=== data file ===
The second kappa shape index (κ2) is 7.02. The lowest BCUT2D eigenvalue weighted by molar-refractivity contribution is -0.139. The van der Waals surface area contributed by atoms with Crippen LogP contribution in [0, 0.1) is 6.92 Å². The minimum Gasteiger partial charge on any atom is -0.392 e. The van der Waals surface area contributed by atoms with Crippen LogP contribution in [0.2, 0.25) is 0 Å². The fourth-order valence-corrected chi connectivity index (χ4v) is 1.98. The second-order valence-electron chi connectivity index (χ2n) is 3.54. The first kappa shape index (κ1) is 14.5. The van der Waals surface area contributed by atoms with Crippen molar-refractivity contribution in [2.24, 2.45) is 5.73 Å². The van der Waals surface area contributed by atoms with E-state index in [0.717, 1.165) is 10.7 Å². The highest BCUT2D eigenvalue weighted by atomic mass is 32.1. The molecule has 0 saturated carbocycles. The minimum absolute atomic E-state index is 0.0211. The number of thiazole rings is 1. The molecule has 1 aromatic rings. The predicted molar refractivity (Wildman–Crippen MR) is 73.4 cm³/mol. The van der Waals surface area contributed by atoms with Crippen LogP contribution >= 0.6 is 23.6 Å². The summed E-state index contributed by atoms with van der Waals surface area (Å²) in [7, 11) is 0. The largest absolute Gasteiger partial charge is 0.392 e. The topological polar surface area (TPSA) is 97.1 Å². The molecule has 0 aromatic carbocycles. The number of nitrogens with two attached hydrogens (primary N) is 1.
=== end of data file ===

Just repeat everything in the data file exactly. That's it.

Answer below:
The second kappa shape index (κ2) is 7.02. The lowest BCUT2D eigenvalue weighted by molar-refractivity contribution is -0.139. The van der Waals surface area contributed by atoms with Crippen LogP contribution in [0, 0.1) is 6.92 Å². The minimum Gasteiger partial charge on any atom is -0.392 e. The van der Waals surface area contributed by atoms with Crippen LogP contribution in [0.2, 0.25) is 0 Å². The fourth-order valence-corrected chi connectivity index (χ4v) is 1.98. The second-order valence-electron chi connectivity index (χ2n) is 3.54. The first kappa shape index (κ1) is 14.5. The van der Waals surface area contributed by atoms with Crippen molar-refractivity contribution in [2.24, 2.45) is 5.73 Å². The van der Waals surface area contributed by atoms with E-state index in [0.717, 1.165) is 10.7 Å². The highest BCUT2D eigenvalue weighted by atomic mass is 32.1. The molecule has 0 saturated carbocycles. The minimum absolute atomic E-state index is 0.0211. The number of thiazole rings is 1. The molecule has 1 aromatic rings. The predicted molar refractivity (Wildman–Crippen MR) is 73.4 cm³/mol. The van der Waals surface area contributed by atoms with Crippen LogP contribution >= 0.6 is 23.6 Å². The summed E-state index contributed by atoms with van der Waals surface area (Å²) in [7, 11) is 0. The largest absolute Gasteiger partial charge is 0.392 e. The topological polar surface area (TPSA) is 97.1 Å². The molecule has 0 aromatic carbocycles. The number of nitrogens with two attached hydrogens (primary N) is 1.